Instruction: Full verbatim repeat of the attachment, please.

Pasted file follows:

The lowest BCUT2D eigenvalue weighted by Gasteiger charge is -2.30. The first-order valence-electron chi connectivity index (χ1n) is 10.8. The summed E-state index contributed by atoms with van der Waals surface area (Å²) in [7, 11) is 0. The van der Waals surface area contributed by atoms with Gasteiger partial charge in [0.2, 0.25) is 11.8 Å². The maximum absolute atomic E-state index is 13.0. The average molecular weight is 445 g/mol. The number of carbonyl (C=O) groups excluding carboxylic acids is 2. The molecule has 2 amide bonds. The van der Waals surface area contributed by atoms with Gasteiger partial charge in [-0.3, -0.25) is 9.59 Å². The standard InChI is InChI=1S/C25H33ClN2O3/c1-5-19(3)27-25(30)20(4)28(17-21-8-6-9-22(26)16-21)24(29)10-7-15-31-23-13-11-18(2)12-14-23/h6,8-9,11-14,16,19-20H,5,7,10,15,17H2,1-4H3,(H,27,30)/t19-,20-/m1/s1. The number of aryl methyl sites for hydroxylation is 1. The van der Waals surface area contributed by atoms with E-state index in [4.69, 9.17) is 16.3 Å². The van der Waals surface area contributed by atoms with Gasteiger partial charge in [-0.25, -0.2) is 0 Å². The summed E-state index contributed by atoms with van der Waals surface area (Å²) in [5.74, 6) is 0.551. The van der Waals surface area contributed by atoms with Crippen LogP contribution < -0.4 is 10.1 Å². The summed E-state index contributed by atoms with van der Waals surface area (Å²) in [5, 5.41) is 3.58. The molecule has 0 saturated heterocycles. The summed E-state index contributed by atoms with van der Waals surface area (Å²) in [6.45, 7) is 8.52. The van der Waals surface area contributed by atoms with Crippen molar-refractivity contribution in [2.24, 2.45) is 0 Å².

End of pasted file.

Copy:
The lowest BCUT2D eigenvalue weighted by Gasteiger charge is -2.30. The first-order valence-electron chi connectivity index (χ1n) is 10.8. The summed E-state index contributed by atoms with van der Waals surface area (Å²) in [7, 11) is 0. The van der Waals surface area contributed by atoms with Gasteiger partial charge in [0.2, 0.25) is 11.8 Å². The maximum absolute atomic E-state index is 13.0. The average molecular weight is 445 g/mol. The number of carbonyl (C=O) groups excluding carboxylic acids is 2. The molecule has 2 amide bonds. The van der Waals surface area contributed by atoms with Gasteiger partial charge in [-0.3, -0.25) is 9.59 Å². The standard InChI is InChI=1S/C25H33ClN2O3/c1-5-19(3)27-25(30)20(4)28(17-21-8-6-9-22(26)16-21)24(29)10-7-15-31-23-13-11-18(2)12-14-23/h6,8-9,11-14,16,19-20H,5,7,10,15,17H2,1-4H3,(H,27,30)/t19-,20-/m1/s1. The number of aryl methyl sites for hydroxylation is 1. The van der Waals surface area contributed by atoms with E-state index in [4.69, 9.17) is 16.3 Å². The van der Waals surface area contributed by atoms with Gasteiger partial charge in [-0.25, -0.2) is 0 Å². The summed E-state index contributed by atoms with van der Waals surface area (Å²) in [5.74, 6) is 0.551. The van der Waals surface area contributed by atoms with Crippen LogP contribution < -0.4 is 10.1 Å². The summed E-state index contributed by atoms with van der Waals surface area (Å²) in [5, 5.41) is 3.58. The molecule has 0 saturated heterocycles. The summed E-state index contributed by atoms with van der Waals surface area (Å²) in [6.45, 7) is 8.52. The van der Waals surface area contributed by atoms with Crippen molar-refractivity contribution in [2.24, 2.45) is 0 Å².